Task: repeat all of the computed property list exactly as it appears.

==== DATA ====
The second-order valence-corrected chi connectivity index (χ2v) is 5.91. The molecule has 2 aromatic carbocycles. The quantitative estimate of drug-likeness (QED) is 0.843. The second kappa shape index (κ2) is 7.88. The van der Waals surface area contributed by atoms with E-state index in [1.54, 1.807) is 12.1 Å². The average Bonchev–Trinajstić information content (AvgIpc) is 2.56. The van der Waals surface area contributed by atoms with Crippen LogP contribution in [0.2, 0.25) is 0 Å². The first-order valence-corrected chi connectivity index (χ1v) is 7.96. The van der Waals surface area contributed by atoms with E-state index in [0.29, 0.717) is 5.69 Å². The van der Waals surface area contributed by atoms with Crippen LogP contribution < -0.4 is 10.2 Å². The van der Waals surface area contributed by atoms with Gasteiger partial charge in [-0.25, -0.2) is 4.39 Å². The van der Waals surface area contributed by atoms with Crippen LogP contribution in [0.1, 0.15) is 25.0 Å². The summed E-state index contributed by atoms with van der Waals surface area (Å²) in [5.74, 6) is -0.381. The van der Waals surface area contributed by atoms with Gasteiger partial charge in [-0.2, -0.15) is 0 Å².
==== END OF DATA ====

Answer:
The second-order valence-corrected chi connectivity index (χ2v) is 5.91. The molecule has 2 aromatic carbocycles. The quantitative estimate of drug-likeness (QED) is 0.843. The second kappa shape index (κ2) is 7.88. The van der Waals surface area contributed by atoms with E-state index in [1.54, 1.807) is 12.1 Å². The average Bonchev–Trinajstić information content (AvgIpc) is 2.56. The van der Waals surface area contributed by atoms with Crippen LogP contribution in [0.2, 0.25) is 0 Å². The first-order valence-corrected chi connectivity index (χ1v) is 7.96. The van der Waals surface area contributed by atoms with E-state index in [0.29, 0.717) is 5.69 Å². The van der Waals surface area contributed by atoms with Crippen LogP contribution < -0.4 is 10.2 Å². The van der Waals surface area contributed by atoms with Gasteiger partial charge in [-0.25, -0.2) is 4.39 Å². The van der Waals surface area contributed by atoms with Crippen LogP contribution in [0.1, 0.15) is 25.0 Å². The summed E-state index contributed by atoms with van der Waals surface area (Å²) in [5.74, 6) is -0.381. The van der Waals surface area contributed by atoms with Gasteiger partial charge in [-0.2, -0.15) is 0 Å².